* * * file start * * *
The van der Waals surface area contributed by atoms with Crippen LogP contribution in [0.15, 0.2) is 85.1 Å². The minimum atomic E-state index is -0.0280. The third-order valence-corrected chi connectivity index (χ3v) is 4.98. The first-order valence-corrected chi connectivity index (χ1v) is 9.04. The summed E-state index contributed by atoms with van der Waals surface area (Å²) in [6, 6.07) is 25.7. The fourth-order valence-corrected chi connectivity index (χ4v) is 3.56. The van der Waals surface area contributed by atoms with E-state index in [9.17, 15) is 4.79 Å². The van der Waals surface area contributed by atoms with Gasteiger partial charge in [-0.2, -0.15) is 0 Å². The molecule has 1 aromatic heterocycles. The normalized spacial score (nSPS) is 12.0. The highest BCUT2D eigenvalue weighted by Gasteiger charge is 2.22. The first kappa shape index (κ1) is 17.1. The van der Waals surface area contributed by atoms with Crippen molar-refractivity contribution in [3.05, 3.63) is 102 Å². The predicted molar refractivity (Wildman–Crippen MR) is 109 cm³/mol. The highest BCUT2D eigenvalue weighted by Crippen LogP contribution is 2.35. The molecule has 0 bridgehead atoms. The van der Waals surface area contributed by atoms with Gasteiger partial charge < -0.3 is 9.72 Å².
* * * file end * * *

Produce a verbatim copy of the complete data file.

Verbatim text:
The van der Waals surface area contributed by atoms with Crippen LogP contribution in [0.15, 0.2) is 85.1 Å². The minimum atomic E-state index is -0.0280. The third-order valence-corrected chi connectivity index (χ3v) is 4.98. The first-order valence-corrected chi connectivity index (χ1v) is 9.04. The summed E-state index contributed by atoms with van der Waals surface area (Å²) in [6, 6.07) is 25.7. The fourth-order valence-corrected chi connectivity index (χ4v) is 3.56. The van der Waals surface area contributed by atoms with E-state index in [9.17, 15) is 4.79 Å². The van der Waals surface area contributed by atoms with Gasteiger partial charge in [-0.2, -0.15) is 0 Å². The molecule has 1 aromatic heterocycles. The normalized spacial score (nSPS) is 12.0. The highest BCUT2D eigenvalue weighted by Gasteiger charge is 2.22. The first kappa shape index (κ1) is 17.1. The van der Waals surface area contributed by atoms with Crippen molar-refractivity contribution in [3.05, 3.63) is 102 Å². The predicted molar refractivity (Wildman–Crippen MR) is 109 cm³/mol. The highest BCUT2D eigenvalue weighted by Crippen LogP contribution is 2.35. The molecule has 0 bridgehead atoms. The van der Waals surface area contributed by atoms with Gasteiger partial charge < -0.3 is 9.72 Å².